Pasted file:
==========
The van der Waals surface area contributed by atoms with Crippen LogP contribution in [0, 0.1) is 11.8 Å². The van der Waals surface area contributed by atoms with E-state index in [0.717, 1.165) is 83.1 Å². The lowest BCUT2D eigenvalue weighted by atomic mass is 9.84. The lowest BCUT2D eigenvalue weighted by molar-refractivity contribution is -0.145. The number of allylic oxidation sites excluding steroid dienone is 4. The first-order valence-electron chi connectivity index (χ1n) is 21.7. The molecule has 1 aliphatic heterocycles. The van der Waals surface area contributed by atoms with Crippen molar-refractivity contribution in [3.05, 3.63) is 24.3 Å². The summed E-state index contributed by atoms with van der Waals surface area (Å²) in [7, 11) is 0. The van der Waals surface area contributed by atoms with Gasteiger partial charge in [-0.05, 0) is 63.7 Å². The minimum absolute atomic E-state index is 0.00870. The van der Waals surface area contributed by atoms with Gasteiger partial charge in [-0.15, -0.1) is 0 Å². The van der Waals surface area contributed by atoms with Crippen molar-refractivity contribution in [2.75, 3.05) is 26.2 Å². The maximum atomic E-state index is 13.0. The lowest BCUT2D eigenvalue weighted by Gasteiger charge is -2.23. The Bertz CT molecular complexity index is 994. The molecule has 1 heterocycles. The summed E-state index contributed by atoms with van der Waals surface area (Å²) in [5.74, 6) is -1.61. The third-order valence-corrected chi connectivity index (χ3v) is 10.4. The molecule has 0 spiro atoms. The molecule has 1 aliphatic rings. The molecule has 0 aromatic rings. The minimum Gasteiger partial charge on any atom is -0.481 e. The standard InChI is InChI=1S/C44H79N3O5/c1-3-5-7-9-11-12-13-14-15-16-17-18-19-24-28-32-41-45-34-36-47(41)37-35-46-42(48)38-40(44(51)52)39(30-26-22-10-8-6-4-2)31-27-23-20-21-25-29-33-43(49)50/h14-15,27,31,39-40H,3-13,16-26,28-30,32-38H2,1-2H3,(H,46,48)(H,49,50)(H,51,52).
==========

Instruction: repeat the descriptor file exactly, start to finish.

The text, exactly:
The van der Waals surface area contributed by atoms with Crippen LogP contribution in [0, 0.1) is 11.8 Å². The van der Waals surface area contributed by atoms with E-state index in [0.717, 1.165) is 83.1 Å². The lowest BCUT2D eigenvalue weighted by atomic mass is 9.84. The lowest BCUT2D eigenvalue weighted by molar-refractivity contribution is -0.145. The number of allylic oxidation sites excluding steroid dienone is 4. The first-order valence-electron chi connectivity index (χ1n) is 21.7. The molecule has 1 aliphatic heterocycles. The van der Waals surface area contributed by atoms with Crippen molar-refractivity contribution in [3.05, 3.63) is 24.3 Å². The summed E-state index contributed by atoms with van der Waals surface area (Å²) in [7, 11) is 0. The van der Waals surface area contributed by atoms with Gasteiger partial charge in [-0.05, 0) is 63.7 Å². The minimum absolute atomic E-state index is 0.00870. The van der Waals surface area contributed by atoms with Gasteiger partial charge in [-0.15, -0.1) is 0 Å². The van der Waals surface area contributed by atoms with Crippen molar-refractivity contribution in [2.75, 3.05) is 26.2 Å². The maximum atomic E-state index is 13.0. The lowest BCUT2D eigenvalue weighted by Gasteiger charge is -2.23. The Bertz CT molecular complexity index is 994. The molecule has 1 heterocycles. The summed E-state index contributed by atoms with van der Waals surface area (Å²) in [5.74, 6) is -1.61. The third-order valence-corrected chi connectivity index (χ3v) is 10.4. The molecule has 0 spiro atoms. The molecule has 1 aliphatic rings. The molecule has 0 aromatic rings. The minimum Gasteiger partial charge on any atom is -0.481 e. The standard InChI is InChI=1S/C44H79N3O5/c1-3-5-7-9-11-12-13-14-15-16-17-18-19-24-28-32-41-45-34-36-47(41)37-35-46-42(48)38-40(44(51)52)39(30-26-22-10-8-6-4-2)31-27-23-20-21-25-29-33-43(49)50/h14-15,27,31,39-40H,3-13,16-26,28-30,32-38H2,1-2H3,(H,46,48)(H,49,50)(H,51,52).